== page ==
In Lead II the horizontal blue line isolates a certain morphology, followed by an orange arrow of demonstrable configuration transition. The black line then shows a completely different sustained morphology (most apparent in Lead I). As previously mentioned, the attending EMS crews interpreted this to be a Torsades-like “twisting of the points,” but closer inspection at the granular level will manifest a certain nuance to potentially suggest something different.
In general, monomorphic VT has a single, stable QRS morphology. Polymorphic, or multiform, VT has a changing QRS morphology. The polymorphic category of VT can be further subdivided into Torsades de Pointes (TdP), Polymorphic VT (PVT, i.e. Non-Torsades), Bidirectional, and Pleomorphic.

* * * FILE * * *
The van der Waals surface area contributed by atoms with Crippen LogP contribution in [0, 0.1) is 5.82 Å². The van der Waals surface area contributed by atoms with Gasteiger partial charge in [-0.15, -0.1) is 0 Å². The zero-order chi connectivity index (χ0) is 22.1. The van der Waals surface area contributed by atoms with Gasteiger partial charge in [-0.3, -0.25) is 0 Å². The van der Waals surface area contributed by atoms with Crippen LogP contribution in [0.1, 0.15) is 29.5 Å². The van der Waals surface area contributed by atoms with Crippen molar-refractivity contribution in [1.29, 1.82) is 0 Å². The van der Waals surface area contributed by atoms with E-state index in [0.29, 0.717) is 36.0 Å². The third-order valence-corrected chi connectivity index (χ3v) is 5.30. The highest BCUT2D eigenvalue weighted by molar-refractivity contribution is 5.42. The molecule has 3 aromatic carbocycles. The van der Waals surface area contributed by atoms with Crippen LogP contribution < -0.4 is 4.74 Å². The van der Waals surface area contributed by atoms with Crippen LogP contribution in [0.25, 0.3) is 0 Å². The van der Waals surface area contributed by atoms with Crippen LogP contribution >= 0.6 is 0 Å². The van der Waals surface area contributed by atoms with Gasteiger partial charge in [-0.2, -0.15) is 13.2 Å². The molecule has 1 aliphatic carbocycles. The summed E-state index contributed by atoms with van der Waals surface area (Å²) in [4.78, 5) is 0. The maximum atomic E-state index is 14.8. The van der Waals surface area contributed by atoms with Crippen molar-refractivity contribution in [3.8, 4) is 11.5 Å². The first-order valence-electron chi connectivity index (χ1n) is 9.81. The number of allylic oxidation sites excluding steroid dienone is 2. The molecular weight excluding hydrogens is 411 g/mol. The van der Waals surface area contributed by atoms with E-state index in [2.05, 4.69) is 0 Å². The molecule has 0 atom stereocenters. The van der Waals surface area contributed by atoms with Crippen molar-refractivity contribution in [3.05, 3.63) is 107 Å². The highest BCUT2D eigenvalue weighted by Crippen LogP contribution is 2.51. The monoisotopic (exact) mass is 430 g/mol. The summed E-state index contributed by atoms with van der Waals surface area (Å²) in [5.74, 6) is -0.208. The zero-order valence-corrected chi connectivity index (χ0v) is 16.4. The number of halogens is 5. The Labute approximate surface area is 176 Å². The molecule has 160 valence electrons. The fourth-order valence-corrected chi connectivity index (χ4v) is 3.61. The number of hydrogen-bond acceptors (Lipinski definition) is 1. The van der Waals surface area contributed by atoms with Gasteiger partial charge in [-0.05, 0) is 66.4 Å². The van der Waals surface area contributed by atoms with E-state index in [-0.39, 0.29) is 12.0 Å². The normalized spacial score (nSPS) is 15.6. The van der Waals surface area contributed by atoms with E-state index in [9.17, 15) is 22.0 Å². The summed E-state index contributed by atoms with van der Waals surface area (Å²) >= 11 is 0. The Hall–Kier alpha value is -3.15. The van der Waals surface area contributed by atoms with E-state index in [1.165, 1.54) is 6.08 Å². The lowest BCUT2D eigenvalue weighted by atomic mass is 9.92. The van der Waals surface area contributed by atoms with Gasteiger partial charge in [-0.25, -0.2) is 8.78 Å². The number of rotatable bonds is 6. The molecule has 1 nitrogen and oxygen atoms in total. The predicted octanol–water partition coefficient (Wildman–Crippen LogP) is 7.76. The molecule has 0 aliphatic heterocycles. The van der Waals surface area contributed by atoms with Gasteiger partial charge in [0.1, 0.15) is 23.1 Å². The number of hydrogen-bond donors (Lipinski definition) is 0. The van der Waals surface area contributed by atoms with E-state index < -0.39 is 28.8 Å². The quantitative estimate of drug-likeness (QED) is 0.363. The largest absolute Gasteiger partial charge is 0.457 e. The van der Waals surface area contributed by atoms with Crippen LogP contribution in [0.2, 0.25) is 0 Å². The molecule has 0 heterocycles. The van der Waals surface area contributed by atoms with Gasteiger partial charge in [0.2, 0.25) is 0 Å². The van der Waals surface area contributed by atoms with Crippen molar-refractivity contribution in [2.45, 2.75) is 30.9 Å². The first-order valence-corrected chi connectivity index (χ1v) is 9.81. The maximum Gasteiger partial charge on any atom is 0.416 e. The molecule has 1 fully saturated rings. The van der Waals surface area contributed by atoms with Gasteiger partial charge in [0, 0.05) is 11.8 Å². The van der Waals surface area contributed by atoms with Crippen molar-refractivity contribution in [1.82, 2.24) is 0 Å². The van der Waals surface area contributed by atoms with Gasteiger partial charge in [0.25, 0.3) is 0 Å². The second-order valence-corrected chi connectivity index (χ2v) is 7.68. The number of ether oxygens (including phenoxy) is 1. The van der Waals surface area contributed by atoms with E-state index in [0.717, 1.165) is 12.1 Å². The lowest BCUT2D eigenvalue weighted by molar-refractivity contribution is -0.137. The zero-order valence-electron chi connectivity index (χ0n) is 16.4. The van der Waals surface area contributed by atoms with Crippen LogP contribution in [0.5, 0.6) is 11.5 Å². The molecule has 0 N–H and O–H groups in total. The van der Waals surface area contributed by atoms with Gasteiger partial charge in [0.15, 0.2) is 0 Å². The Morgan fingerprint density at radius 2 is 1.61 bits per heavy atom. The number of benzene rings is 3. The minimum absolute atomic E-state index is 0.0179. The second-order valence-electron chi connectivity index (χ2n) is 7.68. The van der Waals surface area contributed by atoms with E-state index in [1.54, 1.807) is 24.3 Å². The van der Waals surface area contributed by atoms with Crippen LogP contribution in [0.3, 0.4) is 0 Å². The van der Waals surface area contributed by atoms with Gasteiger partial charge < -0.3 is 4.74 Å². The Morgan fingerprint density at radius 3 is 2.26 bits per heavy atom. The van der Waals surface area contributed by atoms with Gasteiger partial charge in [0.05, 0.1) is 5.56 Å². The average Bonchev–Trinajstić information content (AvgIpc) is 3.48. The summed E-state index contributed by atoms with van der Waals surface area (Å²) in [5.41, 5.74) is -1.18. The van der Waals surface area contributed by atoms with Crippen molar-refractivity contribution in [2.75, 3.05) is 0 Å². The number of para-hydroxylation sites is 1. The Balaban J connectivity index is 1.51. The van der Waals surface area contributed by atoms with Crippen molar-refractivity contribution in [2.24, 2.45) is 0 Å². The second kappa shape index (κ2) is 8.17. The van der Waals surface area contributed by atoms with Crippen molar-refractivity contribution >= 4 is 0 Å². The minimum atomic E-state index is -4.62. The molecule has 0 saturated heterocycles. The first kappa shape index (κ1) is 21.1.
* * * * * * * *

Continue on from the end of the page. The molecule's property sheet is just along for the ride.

Concerning TdP versus PVT
Josephson reports that Torsades is a unique term usually reserved for clinical syndromes of polymorphic VT attributed to reversible causes of QT prolongation, including 1) medication use, 2) electrolyte depletion [e.g. hypokalemia, hypomagnesemia], and/or 3) CNS dysfunction. Critical to diagnosis is a baseline 12 Lead ECG recorded during Sinus Rhythm that confirms QT prolongation when adjusted for heart rate – otherwise known as the QTc. Unfortunately, today’s case is lacking any such diagnostics, thus I cannot say with certainty that the QT interval is, or is not, culpable in arrhythmogenesis.